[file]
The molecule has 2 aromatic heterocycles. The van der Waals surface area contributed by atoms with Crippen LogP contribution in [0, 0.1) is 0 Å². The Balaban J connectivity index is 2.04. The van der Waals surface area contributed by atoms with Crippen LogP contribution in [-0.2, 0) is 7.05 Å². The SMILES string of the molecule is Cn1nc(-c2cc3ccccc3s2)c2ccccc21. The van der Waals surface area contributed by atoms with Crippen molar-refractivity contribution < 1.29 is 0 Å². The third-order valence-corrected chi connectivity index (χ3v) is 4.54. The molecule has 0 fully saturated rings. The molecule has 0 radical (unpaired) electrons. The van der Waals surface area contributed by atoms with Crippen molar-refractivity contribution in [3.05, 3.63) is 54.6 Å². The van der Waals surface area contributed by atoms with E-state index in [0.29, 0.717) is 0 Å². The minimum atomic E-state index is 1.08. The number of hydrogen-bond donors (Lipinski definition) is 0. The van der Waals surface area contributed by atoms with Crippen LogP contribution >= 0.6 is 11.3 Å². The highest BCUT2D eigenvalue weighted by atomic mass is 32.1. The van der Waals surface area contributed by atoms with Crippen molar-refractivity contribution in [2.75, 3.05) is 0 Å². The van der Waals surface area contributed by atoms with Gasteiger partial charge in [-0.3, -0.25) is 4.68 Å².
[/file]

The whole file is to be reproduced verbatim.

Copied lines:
The molecule has 2 aromatic heterocycles. The van der Waals surface area contributed by atoms with Crippen LogP contribution in [0, 0.1) is 0 Å². The Balaban J connectivity index is 2.04. The van der Waals surface area contributed by atoms with Crippen LogP contribution in [-0.2, 0) is 7.05 Å². The SMILES string of the molecule is Cn1nc(-c2cc3ccccc3s2)c2ccccc21. The van der Waals surface area contributed by atoms with Crippen molar-refractivity contribution < 1.29 is 0 Å². The third-order valence-corrected chi connectivity index (χ3v) is 4.54. The molecule has 0 fully saturated rings. The molecule has 0 radical (unpaired) electrons. The van der Waals surface area contributed by atoms with Crippen molar-refractivity contribution in [3.05, 3.63) is 54.6 Å². The van der Waals surface area contributed by atoms with E-state index in [0.29, 0.717) is 0 Å². The minimum atomic E-state index is 1.08. The number of hydrogen-bond donors (Lipinski definition) is 0. The van der Waals surface area contributed by atoms with Crippen LogP contribution >= 0.6 is 11.3 Å². The highest BCUT2D eigenvalue weighted by atomic mass is 32.1. The van der Waals surface area contributed by atoms with Crippen molar-refractivity contribution in [2.75, 3.05) is 0 Å². The van der Waals surface area contributed by atoms with Gasteiger partial charge in [-0.3, -0.25) is 4.68 Å².